Contract for the guidance and navigation system for first lunar module was settled in one terse phone call!

On Wednesday, Neil Armstrong and Buzz Aldrin ScD, the first two human beings ever to have left their footprints on another world, stood on the lawn in front of Kresge auditorium in a rare side-by-side appearance. They were posing in front of MIT’s most recent student hack – a reproduction of the lunar module that had carried the two men to the surface of the moon 40 years ago next month. The two astronauts were among a veritable who’s who of luminaries from the Apollo era, as well as from missions that are currently underway or planned for the future, who gathered on campus for a three-day conference called Great Leaps that celebrated the legacy of Apollo and also examined what’s in store for mankind’s future in space.The contrast between the Apollo era and today was illustrated by countless examples, including the way the contract was awarded for the guidance and navigation system that made possible the trip to the moon and a safe landing on its surface.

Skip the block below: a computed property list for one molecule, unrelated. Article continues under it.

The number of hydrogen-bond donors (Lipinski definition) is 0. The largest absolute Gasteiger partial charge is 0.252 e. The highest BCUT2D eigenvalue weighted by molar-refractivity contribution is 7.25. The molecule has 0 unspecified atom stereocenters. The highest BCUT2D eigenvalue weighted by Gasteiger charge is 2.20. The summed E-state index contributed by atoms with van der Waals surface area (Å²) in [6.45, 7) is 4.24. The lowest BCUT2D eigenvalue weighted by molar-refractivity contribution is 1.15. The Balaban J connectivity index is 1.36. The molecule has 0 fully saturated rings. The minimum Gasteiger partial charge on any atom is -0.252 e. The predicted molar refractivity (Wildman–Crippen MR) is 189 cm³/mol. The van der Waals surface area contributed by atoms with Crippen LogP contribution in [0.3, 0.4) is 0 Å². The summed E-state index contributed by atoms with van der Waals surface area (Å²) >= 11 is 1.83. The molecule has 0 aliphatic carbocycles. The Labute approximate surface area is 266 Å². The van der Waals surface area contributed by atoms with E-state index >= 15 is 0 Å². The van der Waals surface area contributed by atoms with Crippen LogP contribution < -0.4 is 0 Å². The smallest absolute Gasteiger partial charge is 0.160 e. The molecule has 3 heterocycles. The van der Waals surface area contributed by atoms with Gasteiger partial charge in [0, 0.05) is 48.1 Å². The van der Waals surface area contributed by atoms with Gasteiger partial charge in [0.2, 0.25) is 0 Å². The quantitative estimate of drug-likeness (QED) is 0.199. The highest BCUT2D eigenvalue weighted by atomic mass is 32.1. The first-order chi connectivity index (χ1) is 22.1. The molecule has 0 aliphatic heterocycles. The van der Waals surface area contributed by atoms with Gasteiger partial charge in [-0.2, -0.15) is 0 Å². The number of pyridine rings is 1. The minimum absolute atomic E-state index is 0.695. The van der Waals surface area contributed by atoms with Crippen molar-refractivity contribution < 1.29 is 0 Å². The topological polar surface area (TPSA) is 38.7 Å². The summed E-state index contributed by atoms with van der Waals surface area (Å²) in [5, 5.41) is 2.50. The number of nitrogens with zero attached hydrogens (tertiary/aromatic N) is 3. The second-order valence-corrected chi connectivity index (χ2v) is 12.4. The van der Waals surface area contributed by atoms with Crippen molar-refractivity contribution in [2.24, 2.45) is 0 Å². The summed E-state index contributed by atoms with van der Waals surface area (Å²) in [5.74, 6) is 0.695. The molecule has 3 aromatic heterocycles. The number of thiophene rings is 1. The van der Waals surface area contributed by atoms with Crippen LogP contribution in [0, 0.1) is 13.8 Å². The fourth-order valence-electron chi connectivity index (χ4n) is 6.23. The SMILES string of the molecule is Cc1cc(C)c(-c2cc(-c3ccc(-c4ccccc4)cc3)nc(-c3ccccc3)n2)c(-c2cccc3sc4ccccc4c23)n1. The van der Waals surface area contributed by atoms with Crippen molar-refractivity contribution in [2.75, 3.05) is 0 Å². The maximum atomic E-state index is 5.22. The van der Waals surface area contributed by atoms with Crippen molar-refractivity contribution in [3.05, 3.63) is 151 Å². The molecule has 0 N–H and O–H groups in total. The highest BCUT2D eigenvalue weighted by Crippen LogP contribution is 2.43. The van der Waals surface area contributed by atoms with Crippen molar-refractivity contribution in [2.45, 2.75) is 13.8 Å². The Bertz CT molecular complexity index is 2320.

Unlike today’s lengthy competitive bidding processes and phone-book-sized government contracts, the deal was settled in one terse phone call between the head of the newly created NASA, James Webb, and the then-head of MIT’s Department of Aeronautics and Astronautics and its Instrumentation Laboratory, Charles Stark (“Doc”) Draper. The conversation, as recalled by Aero-Astro Senior Lecturer Richard Battin, went like this. Webb: “Can you produce the guidance and control system for Apollo?” Draper: “Yes.”